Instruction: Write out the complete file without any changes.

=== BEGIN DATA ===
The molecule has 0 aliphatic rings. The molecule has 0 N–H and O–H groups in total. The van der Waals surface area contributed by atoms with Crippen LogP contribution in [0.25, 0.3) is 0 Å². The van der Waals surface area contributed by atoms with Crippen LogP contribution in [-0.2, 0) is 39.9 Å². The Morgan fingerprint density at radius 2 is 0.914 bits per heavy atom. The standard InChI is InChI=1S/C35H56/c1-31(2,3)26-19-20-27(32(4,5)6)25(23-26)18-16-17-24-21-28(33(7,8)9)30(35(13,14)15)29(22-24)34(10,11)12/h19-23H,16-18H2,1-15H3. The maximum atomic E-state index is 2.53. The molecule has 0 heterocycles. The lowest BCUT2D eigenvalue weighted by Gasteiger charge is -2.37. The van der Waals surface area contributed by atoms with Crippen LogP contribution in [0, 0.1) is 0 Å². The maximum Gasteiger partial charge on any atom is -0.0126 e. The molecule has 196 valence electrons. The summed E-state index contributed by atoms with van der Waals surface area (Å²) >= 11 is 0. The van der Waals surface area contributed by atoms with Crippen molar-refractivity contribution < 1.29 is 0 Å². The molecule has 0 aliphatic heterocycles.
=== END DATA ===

The molecule has 0 aliphatic rings. The molecule has 0 N–H and O–H groups in total. The van der Waals surface area contributed by atoms with Crippen LogP contribution in [0.25, 0.3) is 0 Å². The van der Waals surface area contributed by atoms with Crippen LogP contribution in [-0.2, 0) is 39.9 Å². The Morgan fingerprint density at radius 2 is 0.914 bits per heavy atom. The standard InChI is InChI=1S/C35H56/c1-31(2,3)26-19-20-27(32(4,5)6)25(23-26)18-16-17-24-21-28(33(7,8)9)30(35(13,14)15)29(22-24)34(10,11)12/h19-23H,16-18H2,1-15H3. The maximum atomic E-state index is 2.53. The molecule has 0 heterocycles. The lowest BCUT2D eigenvalue weighted by Gasteiger charge is -2.37. The van der Waals surface area contributed by atoms with Crippen LogP contribution in [0, 0.1) is 0 Å². The maximum Gasteiger partial charge on any atom is -0.0126 e. The molecule has 196 valence electrons. The summed E-state index contributed by atoms with van der Waals surface area (Å²) >= 11 is 0. The van der Waals surface area contributed by atoms with Crippen molar-refractivity contribution < 1.29 is 0 Å². The molecule has 0 aliphatic heterocycles.